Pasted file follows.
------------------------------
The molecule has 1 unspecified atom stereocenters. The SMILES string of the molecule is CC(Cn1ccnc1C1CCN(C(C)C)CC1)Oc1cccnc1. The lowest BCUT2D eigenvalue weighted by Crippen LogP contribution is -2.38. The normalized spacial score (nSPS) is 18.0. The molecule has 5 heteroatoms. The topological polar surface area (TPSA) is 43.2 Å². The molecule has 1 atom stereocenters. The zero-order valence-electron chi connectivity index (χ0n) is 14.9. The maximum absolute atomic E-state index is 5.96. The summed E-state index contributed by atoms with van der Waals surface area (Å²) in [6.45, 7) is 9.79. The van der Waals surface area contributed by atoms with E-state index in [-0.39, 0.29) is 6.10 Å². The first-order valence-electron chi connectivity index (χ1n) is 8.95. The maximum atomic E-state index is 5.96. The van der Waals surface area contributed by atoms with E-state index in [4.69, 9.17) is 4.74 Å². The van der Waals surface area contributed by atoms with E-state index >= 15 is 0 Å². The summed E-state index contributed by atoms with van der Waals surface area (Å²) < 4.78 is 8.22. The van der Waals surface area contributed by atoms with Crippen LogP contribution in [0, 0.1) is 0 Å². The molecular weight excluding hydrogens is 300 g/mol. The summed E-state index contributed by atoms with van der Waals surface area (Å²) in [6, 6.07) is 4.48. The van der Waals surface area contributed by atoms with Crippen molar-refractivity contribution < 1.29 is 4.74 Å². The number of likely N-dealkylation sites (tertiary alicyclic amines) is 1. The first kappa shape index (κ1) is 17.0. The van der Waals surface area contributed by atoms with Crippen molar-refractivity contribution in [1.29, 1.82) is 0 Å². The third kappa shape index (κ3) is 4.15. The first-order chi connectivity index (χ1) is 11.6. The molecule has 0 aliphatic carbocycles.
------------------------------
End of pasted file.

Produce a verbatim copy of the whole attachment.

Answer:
The molecule has 1 unspecified atom stereocenters. The SMILES string of the molecule is CC(Cn1ccnc1C1CCN(C(C)C)CC1)Oc1cccnc1. The lowest BCUT2D eigenvalue weighted by Crippen LogP contribution is -2.38. The normalized spacial score (nSPS) is 18.0. The molecule has 5 heteroatoms. The topological polar surface area (TPSA) is 43.2 Å². The molecule has 1 atom stereocenters. The zero-order valence-electron chi connectivity index (χ0n) is 14.9. The maximum absolute atomic E-state index is 5.96. The summed E-state index contributed by atoms with van der Waals surface area (Å²) in [6.45, 7) is 9.79. The van der Waals surface area contributed by atoms with E-state index in [-0.39, 0.29) is 6.10 Å². The first-order valence-electron chi connectivity index (χ1n) is 8.95. The maximum atomic E-state index is 5.96. The van der Waals surface area contributed by atoms with E-state index in [4.69, 9.17) is 4.74 Å². The van der Waals surface area contributed by atoms with E-state index >= 15 is 0 Å². The summed E-state index contributed by atoms with van der Waals surface area (Å²) < 4.78 is 8.22. The van der Waals surface area contributed by atoms with Crippen LogP contribution in [0, 0.1) is 0 Å². The molecular weight excluding hydrogens is 300 g/mol. The summed E-state index contributed by atoms with van der Waals surface area (Å²) in [6, 6.07) is 4.48. The van der Waals surface area contributed by atoms with Crippen molar-refractivity contribution < 1.29 is 4.74 Å². The number of likely N-dealkylation sites (tertiary alicyclic amines) is 1. The first kappa shape index (κ1) is 17.0. The van der Waals surface area contributed by atoms with Crippen molar-refractivity contribution in [1.29, 1.82) is 0 Å². The third kappa shape index (κ3) is 4.15. The first-order chi connectivity index (χ1) is 11.6. The molecule has 0 aliphatic carbocycles.